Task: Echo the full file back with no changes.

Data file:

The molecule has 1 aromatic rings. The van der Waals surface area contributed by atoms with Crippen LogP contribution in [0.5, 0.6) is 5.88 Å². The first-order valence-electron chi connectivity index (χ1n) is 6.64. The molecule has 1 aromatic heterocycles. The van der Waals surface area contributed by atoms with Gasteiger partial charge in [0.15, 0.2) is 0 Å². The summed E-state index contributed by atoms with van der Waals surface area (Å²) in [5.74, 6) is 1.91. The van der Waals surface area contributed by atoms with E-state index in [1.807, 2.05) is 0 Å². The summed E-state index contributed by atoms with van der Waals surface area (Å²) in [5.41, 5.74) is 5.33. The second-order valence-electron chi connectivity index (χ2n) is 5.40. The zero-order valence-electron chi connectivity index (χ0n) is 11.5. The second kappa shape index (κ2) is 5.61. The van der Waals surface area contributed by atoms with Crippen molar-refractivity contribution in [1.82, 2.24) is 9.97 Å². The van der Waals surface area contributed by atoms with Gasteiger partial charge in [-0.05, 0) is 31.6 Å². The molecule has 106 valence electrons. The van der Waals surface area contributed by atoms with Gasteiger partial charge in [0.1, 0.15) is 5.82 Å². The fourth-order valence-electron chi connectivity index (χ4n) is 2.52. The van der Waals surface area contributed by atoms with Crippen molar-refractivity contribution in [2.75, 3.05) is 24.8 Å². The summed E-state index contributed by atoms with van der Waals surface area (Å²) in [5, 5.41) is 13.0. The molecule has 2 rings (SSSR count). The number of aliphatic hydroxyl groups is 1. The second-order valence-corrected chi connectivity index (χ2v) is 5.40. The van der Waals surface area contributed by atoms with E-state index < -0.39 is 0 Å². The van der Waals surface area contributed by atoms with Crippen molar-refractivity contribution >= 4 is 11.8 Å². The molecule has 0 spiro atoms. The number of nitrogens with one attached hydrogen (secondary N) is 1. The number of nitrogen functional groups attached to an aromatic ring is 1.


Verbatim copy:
The molecule has 1 aromatic rings. The van der Waals surface area contributed by atoms with Crippen LogP contribution in [0.5, 0.6) is 5.88 Å². The first-order valence-electron chi connectivity index (χ1n) is 6.64. The molecule has 1 aromatic heterocycles. The van der Waals surface area contributed by atoms with Gasteiger partial charge in [0.15, 0.2) is 0 Å². The summed E-state index contributed by atoms with van der Waals surface area (Å²) in [5.74, 6) is 1.91. The van der Waals surface area contributed by atoms with E-state index in [1.807, 2.05) is 0 Å². The summed E-state index contributed by atoms with van der Waals surface area (Å²) in [5.41, 5.74) is 5.33. The second-order valence-electron chi connectivity index (χ2n) is 5.40. The zero-order valence-electron chi connectivity index (χ0n) is 11.5. The second kappa shape index (κ2) is 5.61. The van der Waals surface area contributed by atoms with Crippen molar-refractivity contribution in [1.82, 2.24) is 9.97 Å². The van der Waals surface area contributed by atoms with Gasteiger partial charge in [-0.05, 0) is 31.6 Å². The molecule has 106 valence electrons. The van der Waals surface area contributed by atoms with Gasteiger partial charge in [0.1, 0.15) is 5.82 Å². The fourth-order valence-electron chi connectivity index (χ4n) is 2.52. The van der Waals surface area contributed by atoms with Crippen molar-refractivity contribution in [2.75, 3.05) is 24.8 Å². The summed E-state index contributed by atoms with van der Waals surface area (Å²) in [5, 5.41) is 13.0. The molecule has 2 rings (SSSR count). The number of aliphatic hydroxyl groups is 1. The second-order valence-corrected chi connectivity index (χ2v) is 5.40. The van der Waals surface area contributed by atoms with E-state index < -0.39 is 0 Å². The van der Waals surface area contributed by atoms with Crippen molar-refractivity contribution >= 4 is 11.8 Å². The molecule has 0 spiro atoms. The number of nitrogens with one attached hydrogen (secondary N) is 1. The number of nitrogen functional groups attached to an aromatic ring is 1.